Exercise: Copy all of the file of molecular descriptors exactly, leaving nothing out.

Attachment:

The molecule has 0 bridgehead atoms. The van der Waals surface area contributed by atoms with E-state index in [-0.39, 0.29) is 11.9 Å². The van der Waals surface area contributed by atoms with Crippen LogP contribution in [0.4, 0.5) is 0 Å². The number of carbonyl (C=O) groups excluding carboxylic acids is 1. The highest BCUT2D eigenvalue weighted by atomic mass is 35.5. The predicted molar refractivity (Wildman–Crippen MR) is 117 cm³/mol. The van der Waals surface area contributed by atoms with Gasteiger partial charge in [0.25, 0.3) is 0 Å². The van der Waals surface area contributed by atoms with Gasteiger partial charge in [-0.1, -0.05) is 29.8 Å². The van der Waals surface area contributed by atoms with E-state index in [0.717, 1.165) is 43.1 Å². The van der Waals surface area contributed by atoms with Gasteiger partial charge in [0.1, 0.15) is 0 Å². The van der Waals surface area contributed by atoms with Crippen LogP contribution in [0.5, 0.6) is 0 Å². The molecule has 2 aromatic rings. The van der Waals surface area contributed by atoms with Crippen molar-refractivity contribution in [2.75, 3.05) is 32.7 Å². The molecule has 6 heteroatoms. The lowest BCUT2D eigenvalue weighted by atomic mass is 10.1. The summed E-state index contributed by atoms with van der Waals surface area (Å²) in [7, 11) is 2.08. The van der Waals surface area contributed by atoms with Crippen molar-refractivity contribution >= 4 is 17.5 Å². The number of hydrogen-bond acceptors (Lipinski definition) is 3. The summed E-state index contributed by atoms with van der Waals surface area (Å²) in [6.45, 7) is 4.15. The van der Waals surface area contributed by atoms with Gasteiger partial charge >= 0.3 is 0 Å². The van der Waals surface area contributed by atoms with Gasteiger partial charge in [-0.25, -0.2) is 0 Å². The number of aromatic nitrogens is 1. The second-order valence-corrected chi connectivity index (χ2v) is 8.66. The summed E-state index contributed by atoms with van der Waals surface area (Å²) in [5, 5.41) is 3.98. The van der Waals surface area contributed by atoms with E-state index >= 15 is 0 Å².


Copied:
The molecule has 0 bridgehead atoms. The van der Waals surface area contributed by atoms with E-state index in [-0.39, 0.29) is 11.9 Å². The van der Waals surface area contributed by atoms with Crippen LogP contribution in [0.4, 0.5) is 0 Å². The number of carbonyl (C=O) groups excluding carboxylic acids is 1. The highest BCUT2D eigenvalue weighted by atomic mass is 35.5. The predicted molar refractivity (Wildman–Crippen MR) is 117 cm³/mol. The van der Waals surface area contributed by atoms with Gasteiger partial charge in [0.25, 0.3) is 0 Å². The van der Waals surface area contributed by atoms with Gasteiger partial charge in [-0.1, -0.05) is 29.8 Å². The van der Waals surface area contributed by atoms with E-state index in [0.717, 1.165) is 43.1 Å². The van der Waals surface area contributed by atoms with Gasteiger partial charge in [0.1, 0.15) is 0 Å². The van der Waals surface area contributed by atoms with Crippen LogP contribution in [0.5, 0.6) is 0 Å². The molecule has 2 aromatic rings. The van der Waals surface area contributed by atoms with Crippen molar-refractivity contribution in [2.75, 3.05) is 32.7 Å². The molecule has 6 heteroatoms. The lowest BCUT2D eigenvalue weighted by atomic mass is 10.1. The summed E-state index contributed by atoms with van der Waals surface area (Å²) in [7, 11) is 2.08. The van der Waals surface area contributed by atoms with Crippen molar-refractivity contribution >= 4 is 17.5 Å². The number of hydrogen-bond acceptors (Lipinski definition) is 3. The summed E-state index contributed by atoms with van der Waals surface area (Å²) in [6.45, 7) is 4.15. The van der Waals surface area contributed by atoms with Gasteiger partial charge >= 0.3 is 0 Å². The van der Waals surface area contributed by atoms with Gasteiger partial charge in [-0.25, -0.2) is 0 Å². The number of aromatic nitrogens is 1. The second-order valence-corrected chi connectivity index (χ2v) is 8.66. The summed E-state index contributed by atoms with van der Waals surface area (Å²) in [5, 5.41) is 3.98. The van der Waals surface area contributed by atoms with E-state index >= 15 is 0 Å².